The firm won an important appeal in the New York Appellate Division, First Department for client CIFG Assurance North America, Inc. (now known as Assured Guaranty) allowing it bring a claim for common law misrepresentation, as informed by Section 3105 of the New York Insurance law in a $100 million-plus case arising from CIFG’s insurance of two collateralized debt obligation vehicles (“CDOs”). The decision has been widely reported. See, e.g., Jason Grant, Insurer Gets Second Chance at Bank Accused of Dumping ‘Toxic’ Mortgage Securities, N.Y.L.J. (Nov. 30, 2016).
CIFG’s suit alleges that Bear Stearns, recognizing that it owned risky mortgage-backed securities, sought to off-load them onto unsuspecting innocent investors by repackaging the securities into two CDOs. To market the CDOs, Bear Stearns sought financial guaranty insurance concerning the senior-most tranche of the notes. CIFG agreed to provide the insurance based on certain representations, such as that the collateral in the CDO would be selected by an independent collateral manager, and not by Bear Stearns, which had an incentive to off-load its risky assets onto the CDO and the investors in the CDO.
However, at the request of Bear Stearns, CIFG did not directly insure the CDOs’ obligations to make payments on the notes. Instead, an affiliate of CIFG (known as a “transformer”) entered into a Credit Default Swap (“CDS”) with the noteholders, and CIFG issued a guaranty insurance on the transformer’s obligation to the noteholders.
The two CDOs ultimately defaulted and CIFG had to pay more than $100 million to discharge its obligations. CIFG brought suit in New York Supreme Court, alleging claims for misrepresentation, as informed by Insurance Law Section 3105, and another claim for fraud, on the grounds that, contrary to its representations, Bear Stearns was involved in selecting the collateral in the CDO. Unlike claims for fraud, claims for misrepresentation informed by Insurance Law 3105 do not require scienter or fraudulent intent; even an innocent misrepresentation can support liability.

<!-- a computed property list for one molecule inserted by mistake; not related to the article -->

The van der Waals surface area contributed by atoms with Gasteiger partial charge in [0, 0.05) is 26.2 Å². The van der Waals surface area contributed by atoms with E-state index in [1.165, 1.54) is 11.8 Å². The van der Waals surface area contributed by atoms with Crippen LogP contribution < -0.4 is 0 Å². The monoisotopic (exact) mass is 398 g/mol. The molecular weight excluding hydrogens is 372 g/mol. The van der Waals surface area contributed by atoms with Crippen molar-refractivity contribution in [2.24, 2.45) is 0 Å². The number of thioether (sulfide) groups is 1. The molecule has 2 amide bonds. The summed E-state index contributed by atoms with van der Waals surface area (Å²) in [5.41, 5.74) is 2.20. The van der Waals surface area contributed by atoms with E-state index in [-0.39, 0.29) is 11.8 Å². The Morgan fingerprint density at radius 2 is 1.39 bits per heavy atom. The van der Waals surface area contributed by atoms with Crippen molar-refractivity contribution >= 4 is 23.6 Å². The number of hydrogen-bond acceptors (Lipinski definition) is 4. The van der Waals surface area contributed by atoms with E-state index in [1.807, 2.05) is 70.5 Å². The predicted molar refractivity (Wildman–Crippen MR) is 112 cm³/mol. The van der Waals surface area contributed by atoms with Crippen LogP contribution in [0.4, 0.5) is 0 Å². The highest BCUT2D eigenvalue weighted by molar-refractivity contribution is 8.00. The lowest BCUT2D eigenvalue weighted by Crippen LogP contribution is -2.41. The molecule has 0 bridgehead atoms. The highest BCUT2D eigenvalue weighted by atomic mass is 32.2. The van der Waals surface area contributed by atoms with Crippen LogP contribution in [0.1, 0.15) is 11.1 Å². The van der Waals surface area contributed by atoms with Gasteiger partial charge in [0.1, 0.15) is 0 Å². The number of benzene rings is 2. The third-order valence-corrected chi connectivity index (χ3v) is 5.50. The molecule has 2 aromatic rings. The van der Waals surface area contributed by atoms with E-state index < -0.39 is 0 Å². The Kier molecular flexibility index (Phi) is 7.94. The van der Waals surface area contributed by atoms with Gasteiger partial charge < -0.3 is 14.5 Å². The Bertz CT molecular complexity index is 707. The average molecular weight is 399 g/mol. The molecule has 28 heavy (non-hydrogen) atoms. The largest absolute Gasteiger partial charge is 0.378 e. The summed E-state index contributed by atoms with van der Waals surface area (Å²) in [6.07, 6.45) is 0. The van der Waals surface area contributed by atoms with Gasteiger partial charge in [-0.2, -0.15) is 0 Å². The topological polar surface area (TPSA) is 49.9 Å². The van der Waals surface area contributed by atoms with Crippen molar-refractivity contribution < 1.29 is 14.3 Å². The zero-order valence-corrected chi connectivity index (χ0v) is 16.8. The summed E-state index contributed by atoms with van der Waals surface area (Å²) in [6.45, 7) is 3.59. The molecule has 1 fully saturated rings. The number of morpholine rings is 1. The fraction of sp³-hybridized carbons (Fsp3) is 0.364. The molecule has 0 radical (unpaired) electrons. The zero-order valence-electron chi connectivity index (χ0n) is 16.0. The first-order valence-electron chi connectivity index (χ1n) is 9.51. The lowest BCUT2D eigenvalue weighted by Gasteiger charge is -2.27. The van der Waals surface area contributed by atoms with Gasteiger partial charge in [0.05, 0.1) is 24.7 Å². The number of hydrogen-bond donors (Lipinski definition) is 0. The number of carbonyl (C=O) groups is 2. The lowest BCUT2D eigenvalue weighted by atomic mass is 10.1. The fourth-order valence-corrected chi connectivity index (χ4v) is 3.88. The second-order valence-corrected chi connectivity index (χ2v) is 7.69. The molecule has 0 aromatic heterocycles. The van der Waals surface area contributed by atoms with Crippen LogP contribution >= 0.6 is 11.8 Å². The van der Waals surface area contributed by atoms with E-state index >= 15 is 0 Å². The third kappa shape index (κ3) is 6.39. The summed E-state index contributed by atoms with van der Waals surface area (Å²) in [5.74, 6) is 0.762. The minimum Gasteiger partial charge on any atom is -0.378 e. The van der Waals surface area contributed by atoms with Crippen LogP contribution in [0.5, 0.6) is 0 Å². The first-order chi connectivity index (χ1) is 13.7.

The trial court dismissed CIFG’s misrepresentation claim with prejudice, reasoning, among other things, that Bear Stearns could not be an “applicant” within the meaning of Section 3105 given the transformer structure of the transaction. In an issue of first impression, the First Department held that the transformer structure could be sufficient “to show that Bear Stearns was an ‘applicant,’ within the meaning of Insurance Law Section 3105.” The First Department also rejected the argument that Insurance Law 3105 requires a written application for insurance.
The First Department also rejected Bear Stearns’ alternative claim that the misrepresentation claim is time-barred, holding that claims for misrepresentation sounding in Insurance Law 3105 are subject to a six year statute of limitation. The First Department noted that although a three-year statute of limitation applies to misrepresentation, if a misrepresentation claim alleges fraud, then a six year limitations period applies. The First Department also held that Insurance Law Section 3105 did not create a new cause of action, but rather codified common law principles, such that claims brought under the Section are not subject to three year limitations period for claims developed by statute.
Quinn Emanuel continues to represent Assured Guaranty in this and other matters.